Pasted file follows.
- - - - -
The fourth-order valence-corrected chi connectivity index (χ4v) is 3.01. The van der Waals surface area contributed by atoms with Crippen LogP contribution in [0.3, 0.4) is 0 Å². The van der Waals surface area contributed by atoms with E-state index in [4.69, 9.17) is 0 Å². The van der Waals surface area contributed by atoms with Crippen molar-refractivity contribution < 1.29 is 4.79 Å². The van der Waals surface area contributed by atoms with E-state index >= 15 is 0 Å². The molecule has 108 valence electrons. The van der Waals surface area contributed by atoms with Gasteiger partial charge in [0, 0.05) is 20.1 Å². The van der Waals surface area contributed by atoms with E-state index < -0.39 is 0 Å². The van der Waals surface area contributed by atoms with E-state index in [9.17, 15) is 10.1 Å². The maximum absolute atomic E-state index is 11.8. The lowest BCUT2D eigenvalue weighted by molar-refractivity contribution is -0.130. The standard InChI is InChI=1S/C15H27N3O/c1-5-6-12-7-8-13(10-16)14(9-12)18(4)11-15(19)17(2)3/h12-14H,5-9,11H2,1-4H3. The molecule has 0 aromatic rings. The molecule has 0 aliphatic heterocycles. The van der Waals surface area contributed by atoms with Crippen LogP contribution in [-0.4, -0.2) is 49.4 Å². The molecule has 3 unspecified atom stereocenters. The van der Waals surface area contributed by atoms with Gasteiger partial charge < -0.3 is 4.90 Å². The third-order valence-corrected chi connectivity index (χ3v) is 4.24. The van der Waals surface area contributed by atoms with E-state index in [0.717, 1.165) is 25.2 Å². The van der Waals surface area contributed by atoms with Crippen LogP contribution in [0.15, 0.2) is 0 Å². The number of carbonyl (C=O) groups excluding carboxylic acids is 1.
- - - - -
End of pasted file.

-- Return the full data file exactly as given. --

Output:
The fourth-order valence-corrected chi connectivity index (χ4v) is 3.01. The van der Waals surface area contributed by atoms with Crippen LogP contribution in [0.3, 0.4) is 0 Å². The van der Waals surface area contributed by atoms with E-state index in [4.69, 9.17) is 0 Å². The van der Waals surface area contributed by atoms with Crippen molar-refractivity contribution < 1.29 is 4.79 Å². The van der Waals surface area contributed by atoms with E-state index >= 15 is 0 Å². The molecule has 108 valence electrons. The van der Waals surface area contributed by atoms with Gasteiger partial charge in [0, 0.05) is 20.1 Å². The van der Waals surface area contributed by atoms with E-state index < -0.39 is 0 Å². The van der Waals surface area contributed by atoms with E-state index in [9.17, 15) is 10.1 Å². The maximum absolute atomic E-state index is 11.8. The lowest BCUT2D eigenvalue weighted by molar-refractivity contribution is -0.130. The standard InChI is InChI=1S/C15H27N3O/c1-5-6-12-7-8-13(10-16)14(9-12)18(4)11-15(19)17(2)3/h12-14H,5-9,11H2,1-4H3. The molecule has 0 aromatic rings. The molecule has 0 aliphatic heterocycles. The van der Waals surface area contributed by atoms with Crippen LogP contribution in [-0.4, -0.2) is 49.4 Å². The molecule has 3 unspecified atom stereocenters. The van der Waals surface area contributed by atoms with Gasteiger partial charge < -0.3 is 4.90 Å². The third-order valence-corrected chi connectivity index (χ3v) is 4.24. The van der Waals surface area contributed by atoms with E-state index in [0.717, 1.165) is 25.2 Å². The van der Waals surface area contributed by atoms with Crippen LogP contribution in [0.15, 0.2) is 0 Å². The number of carbonyl (C=O) groups excluding carboxylic acids is 1.